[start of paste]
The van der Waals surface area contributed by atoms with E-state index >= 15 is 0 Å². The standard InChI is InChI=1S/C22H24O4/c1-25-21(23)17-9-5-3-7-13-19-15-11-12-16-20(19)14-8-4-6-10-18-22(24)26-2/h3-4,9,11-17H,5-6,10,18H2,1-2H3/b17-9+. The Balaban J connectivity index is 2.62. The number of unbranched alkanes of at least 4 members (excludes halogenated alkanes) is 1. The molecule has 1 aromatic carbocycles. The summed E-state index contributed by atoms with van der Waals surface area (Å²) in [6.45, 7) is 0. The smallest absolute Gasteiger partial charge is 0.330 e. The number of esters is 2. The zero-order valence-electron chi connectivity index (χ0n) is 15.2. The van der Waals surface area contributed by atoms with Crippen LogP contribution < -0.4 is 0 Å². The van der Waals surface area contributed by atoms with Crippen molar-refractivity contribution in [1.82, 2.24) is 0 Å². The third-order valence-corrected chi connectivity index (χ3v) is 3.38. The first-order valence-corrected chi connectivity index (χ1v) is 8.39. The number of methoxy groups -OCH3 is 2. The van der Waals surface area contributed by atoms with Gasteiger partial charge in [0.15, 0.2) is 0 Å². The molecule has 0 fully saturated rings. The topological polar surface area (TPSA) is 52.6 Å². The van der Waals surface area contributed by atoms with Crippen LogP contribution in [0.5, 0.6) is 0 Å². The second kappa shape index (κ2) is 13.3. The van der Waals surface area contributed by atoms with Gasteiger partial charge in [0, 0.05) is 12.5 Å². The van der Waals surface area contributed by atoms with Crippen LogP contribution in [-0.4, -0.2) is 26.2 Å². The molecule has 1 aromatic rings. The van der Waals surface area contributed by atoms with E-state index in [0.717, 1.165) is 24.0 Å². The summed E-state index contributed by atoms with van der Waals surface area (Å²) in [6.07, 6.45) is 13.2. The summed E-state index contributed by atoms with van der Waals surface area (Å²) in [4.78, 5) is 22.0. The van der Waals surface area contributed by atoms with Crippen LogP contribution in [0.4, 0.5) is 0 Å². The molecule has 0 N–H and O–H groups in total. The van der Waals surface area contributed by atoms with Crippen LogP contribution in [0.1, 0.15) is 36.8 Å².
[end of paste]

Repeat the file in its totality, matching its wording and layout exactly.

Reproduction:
The van der Waals surface area contributed by atoms with E-state index >= 15 is 0 Å². The standard InChI is InChI=1S/C22H24O4/c1-25-21(23)17-9-5-3-7-13-19-15-11-12-16-20(19)14-8-4-6-10-18-22(24)26-2/h3-4,9,11-17H,5-6,10,18H2,1-2H3/b17-9+. The Balaban J connectivity index is 2.62. The number of unbranched alkanes of at least 4 members (excludes halogenated alkanes) is 1. The molecule has 1 aromatic carbocycles. The summed E-state index contributed by atoms with van der Waals surface area (Å²) in [6.45, 7) is 0. The smallest absolute Gasteiger partial charge is 0.330 e. The number of esters is 2. The zero-order valence-electron chi connectivity index (χ0n) is 15.2. The van der Waals surface area contributed by atoms with Crippen LogP contribution < -0.4 is 0 Å². The van der Waals surface area contributed by atoms with Crippen molar-refractivity contribution in [1.82, 2.24) is 0 Å². The third-order valence-corrected chi connectivity index (χ3v) is 3.38. The first-order valence-corrected chi connectivity index (χ1v) is 8.39. The number of methoxy groups -OCH3 is 2. The van der Waals surface area contributed by atoms with Gasteiger partial charge in [0.15, 0.2) is 0 Å². The molecule has 0 fully saturated rings. The topological polar surface area (TPSA) is 52.6 Å². The van der Waals surface area contributed by atoms with Crippen LogP contribution in [0.5, 0.6) is 0 Å². The second kappa shape index (κ2) is 13.3. The van der Waals surface area contributed by atoms with Gasteiger partial charge in [0, 0.05) is 12.5 Å². The van der Waals surface area contributed by atoms with Crippen LogP contribution in [-0.4, -0.2) is 26.2 Å². The molecule has 1 aromatic rings. The van der Waals surface area contributed by atoms with E-state index in [0.717, 1.165) is 24.0 Å². The summed E-state index contributed by atoms with van der Waals surface area (Å²) in [6.07, 6.45) is 13.2. The summed E-state index contributed by atoms with van der Waals surface area (Å²) in [4.78, 5) is 22.0. The van der Waals surface area contributed by atoms with Crippen LogP contribution in [0.4, 0.5) is 0 Å². The molecule has 0 N–H and O–H groups in total. The van der Waals surface area contributed by atoms with Crippen LogP contribution in [0.1, 0.15) is 36.8 Å².